JILA researchers have created a laser-controlled "electron faucet", which emits a stable stream of low-energy electrons. These faucets have many applications for ultrafast switches and ultrafast electron imaging.
The electron faucet starts with gold, spherical nanoshells. “They are glass cores with a thin, gold layer over them,” said Jacob Pettine, the graduate student on the project. These nanoshells are truly on the nanoscale, measuring less than 150 nanometers in diameter, which is “something like a thousandth of the size of a human hair,” said Pettine.
These gold nanoshells source the electrons for Pettine’s faucet. By showering the gold nanoshell with visible laser light, Pettine and Nesbitt are able to coax out an electron stream.
Electron emission is not inherently peculiar. The well-known photoelectric effect explained by Einstein describes emission of electrons when light shines on a material. Metals are particularly good materials for electron emission because they have large numbers of electrons not bound to atomic nuclei, but free to move throughout the metal. Collectively, these free electrons are called a “Fermi sea,” evoking their ability to move freely in response to external forces.
When laser light strikes the surface of the metal nanoshell, it creates an electric field. Resisting change, the free electrons within the nanoshell fight the electric field by piling up against the incident surface. Within moments, however, the electric field of the laser light switches direction. In response, the free electrons barrel across the metal to accumulate on the opposite surface. This oscillation of electrons continues, creating volatile waves in the Fermi sea.
These electron waves slosh like coffee in a moving mug. And much like a walker’s coffee, sometimes, electrons slosh out of their container. These “sloshed electrons” make up a metal’s electron emission.
But when Pettine showered the gold nanoshells in laser light, he noticed something peculiar about their electron emission.
According to Pettine, it was peculiar that the electrons emerged in only one direction. Typically, electrons to fly off in all directions, like water splashing off of a round stone.
Even more peculiar, Pettine and Nesbitt saw the direction of the electron flow change abruptly when they rotated the laser’s polarization.
These peculiarities began to make sense once Pettine examined the gold nanoshells under a microscope. The nanoshells were not as spherical as expected.
“Bumpy,” is how Pettine described the nanoshells. “And It turns out that if you have just the right defect geometry [variation from a perfect sphere], you get really, really strong electric field enhancements in that region.”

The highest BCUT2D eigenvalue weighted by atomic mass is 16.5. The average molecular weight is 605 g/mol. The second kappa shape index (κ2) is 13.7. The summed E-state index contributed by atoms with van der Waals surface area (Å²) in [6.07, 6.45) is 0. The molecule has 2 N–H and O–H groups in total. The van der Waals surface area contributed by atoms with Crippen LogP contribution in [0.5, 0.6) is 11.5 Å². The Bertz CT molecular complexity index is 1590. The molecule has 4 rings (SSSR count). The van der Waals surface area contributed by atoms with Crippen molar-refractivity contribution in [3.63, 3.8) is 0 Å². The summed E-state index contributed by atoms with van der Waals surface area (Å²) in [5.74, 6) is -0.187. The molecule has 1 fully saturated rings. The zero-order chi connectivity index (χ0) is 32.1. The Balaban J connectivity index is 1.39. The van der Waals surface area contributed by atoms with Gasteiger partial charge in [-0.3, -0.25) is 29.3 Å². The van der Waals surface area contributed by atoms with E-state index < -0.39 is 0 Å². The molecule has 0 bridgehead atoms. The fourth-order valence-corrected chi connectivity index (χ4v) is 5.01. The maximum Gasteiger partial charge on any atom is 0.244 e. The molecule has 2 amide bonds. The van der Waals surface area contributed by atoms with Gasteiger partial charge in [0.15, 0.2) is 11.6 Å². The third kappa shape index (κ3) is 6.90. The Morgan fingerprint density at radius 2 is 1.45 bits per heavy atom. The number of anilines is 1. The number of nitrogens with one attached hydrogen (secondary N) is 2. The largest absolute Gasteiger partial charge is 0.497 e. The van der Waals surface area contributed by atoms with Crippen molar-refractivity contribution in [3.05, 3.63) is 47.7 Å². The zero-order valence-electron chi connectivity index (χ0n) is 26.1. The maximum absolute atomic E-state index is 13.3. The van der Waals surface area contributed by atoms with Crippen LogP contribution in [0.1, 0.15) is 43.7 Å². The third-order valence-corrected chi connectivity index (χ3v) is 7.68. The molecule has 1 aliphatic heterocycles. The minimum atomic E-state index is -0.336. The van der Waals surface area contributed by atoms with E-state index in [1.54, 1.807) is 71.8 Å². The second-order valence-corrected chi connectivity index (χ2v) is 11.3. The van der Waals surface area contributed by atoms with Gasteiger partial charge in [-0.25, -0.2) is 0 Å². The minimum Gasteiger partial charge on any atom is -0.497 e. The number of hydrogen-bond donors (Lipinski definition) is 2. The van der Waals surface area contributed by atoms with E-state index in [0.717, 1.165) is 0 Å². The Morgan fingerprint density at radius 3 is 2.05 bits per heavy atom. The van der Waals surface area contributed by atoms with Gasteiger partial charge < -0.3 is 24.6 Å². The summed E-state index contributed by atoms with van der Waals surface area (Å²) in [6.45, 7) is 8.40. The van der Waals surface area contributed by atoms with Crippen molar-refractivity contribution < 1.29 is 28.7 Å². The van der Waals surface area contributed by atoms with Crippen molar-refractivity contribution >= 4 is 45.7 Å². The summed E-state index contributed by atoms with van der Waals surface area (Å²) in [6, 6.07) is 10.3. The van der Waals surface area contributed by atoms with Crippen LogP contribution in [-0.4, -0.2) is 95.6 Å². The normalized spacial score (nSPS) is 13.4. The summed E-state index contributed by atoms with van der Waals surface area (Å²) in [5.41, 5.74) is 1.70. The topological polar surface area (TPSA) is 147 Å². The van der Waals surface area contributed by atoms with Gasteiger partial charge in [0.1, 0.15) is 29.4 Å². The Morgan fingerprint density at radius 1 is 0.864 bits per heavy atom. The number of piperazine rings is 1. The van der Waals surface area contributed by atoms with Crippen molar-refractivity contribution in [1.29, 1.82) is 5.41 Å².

These defects, or nanocrevices, on the gold nanoshells can become “hot spots” because electric fields tend to build in curvier regions.
And the buildup of an electric field makes the crevice the easiest place for electrons to jump ship. Essentially, the crevice becomes a hot spot that emits electrons like a never-ending geyser. But the geyser is more like a trickle, says Pettine, as the electrons have been coaxed out at low energy, rather than forcibly ripped away.
But the physics doesn’t stop there. “By tuning our polarization, we can actually couple to a different defect, make it a hot spot, and kick electrons off in a different direction,” said Pettine.
Changing the polarization, which is the axis of the laser’s electric field, can activate different hotspots because the nanoshells’ crevices materialize in random directions, and the crevices only resonate (make waves) for electric fields perpendicular to their geometry.
In the future, Pettine and Nesbitt would like to apply this technique to other nanoparticles, including nanostars, which Pettine describes as having a sea-urchin shape. Unlike the accidental crevices appearing in the gold nanoshells, the nanostars have pointy “spines” that provide large surface curvatures in many directions. By shining polarized laser light onto the nanostars, Pettine and Nesbitt hope they can gain more control over the direction of the electron emission.
A laser-controlled electron faucet with directional control has many applications in the field of electron imaging. Ultrafast laser pulses on the order of femtoseconds (10-15 seconds) could enable electron faucets that can switch from off, to on, and off again, on the order of femtoseconds. Such techniques could lead to improved electron imaging systems able to record dynamics on the speed at which molecules vibrate.
This work, published in the Journal of Physical Chemistry C in June of 2018, was authored by JILA graduate student Jacob Pettine, former JILA postdoc (now at Goddard NASA) Andrej Grubisic, and JILA Fellow David Nesbitt. The work was funded by the Air Force Office of Scientific Research and the National Science Foundation.
Written by Catherine Klauss